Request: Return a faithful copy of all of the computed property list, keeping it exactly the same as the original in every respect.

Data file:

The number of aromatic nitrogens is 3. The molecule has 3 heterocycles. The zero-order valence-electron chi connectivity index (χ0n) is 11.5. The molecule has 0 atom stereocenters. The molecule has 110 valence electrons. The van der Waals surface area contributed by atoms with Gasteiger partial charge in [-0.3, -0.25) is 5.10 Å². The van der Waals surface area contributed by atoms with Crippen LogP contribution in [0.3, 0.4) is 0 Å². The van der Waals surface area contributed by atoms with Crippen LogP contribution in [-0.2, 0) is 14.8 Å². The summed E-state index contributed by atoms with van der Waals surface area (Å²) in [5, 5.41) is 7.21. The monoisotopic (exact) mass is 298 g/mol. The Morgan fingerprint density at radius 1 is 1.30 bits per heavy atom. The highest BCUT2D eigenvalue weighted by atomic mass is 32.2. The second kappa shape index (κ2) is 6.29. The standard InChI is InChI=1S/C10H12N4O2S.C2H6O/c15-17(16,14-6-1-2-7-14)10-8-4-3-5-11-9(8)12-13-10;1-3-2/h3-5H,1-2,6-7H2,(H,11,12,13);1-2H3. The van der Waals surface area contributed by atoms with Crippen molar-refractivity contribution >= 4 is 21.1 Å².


The number of aromatic nitrogens is 3. The molecule has 3 heterocycles. The zero-order valence-electron chi connectivity index (χ0n) is 11.5. The molecule has 0 atom stereocenters. The molecule has 110 valence electrons. The van der Waals surface area contributed by atoms with Gasteiger partial charge in [-0.3, -0.25) is 5.10 Å². The van der Waals surface area contributed by atoms with Crippen LogP contribution in [0.3, 0.4) is 0 Å². The van der Waals surface area contributed by atoms with Crippen LogP contribution in [-0.2, 0) is 14.8 Å². The summed E-state index contributed by atoms with van der Waals surface area (Å²) in [5, 5.41) is 7.21. The monoisotopic (exact) mass is 298 g/mol. The Morgan fingerprint density at radius 1 is 1.30 bits per heavy atom. The highest BCUT2D eigenvalue weighted by atomic mass is 32.2. The second kappa shape index (κ2) is 6.29. The standard InChI is InChI=1S/C10H12N4O2S.C2H6O/c15-17(16,14-6-1-2-7-14)10-8-4-3-5-11-9(8)12-13-10;1-3-2/h3-5H,1-2,6-7H2,(H,11,12,13);1-2H3. The van der Waals surface area contributed by atoms with Crippen molar-refractivity contribution >= 4 is 21.1 Å².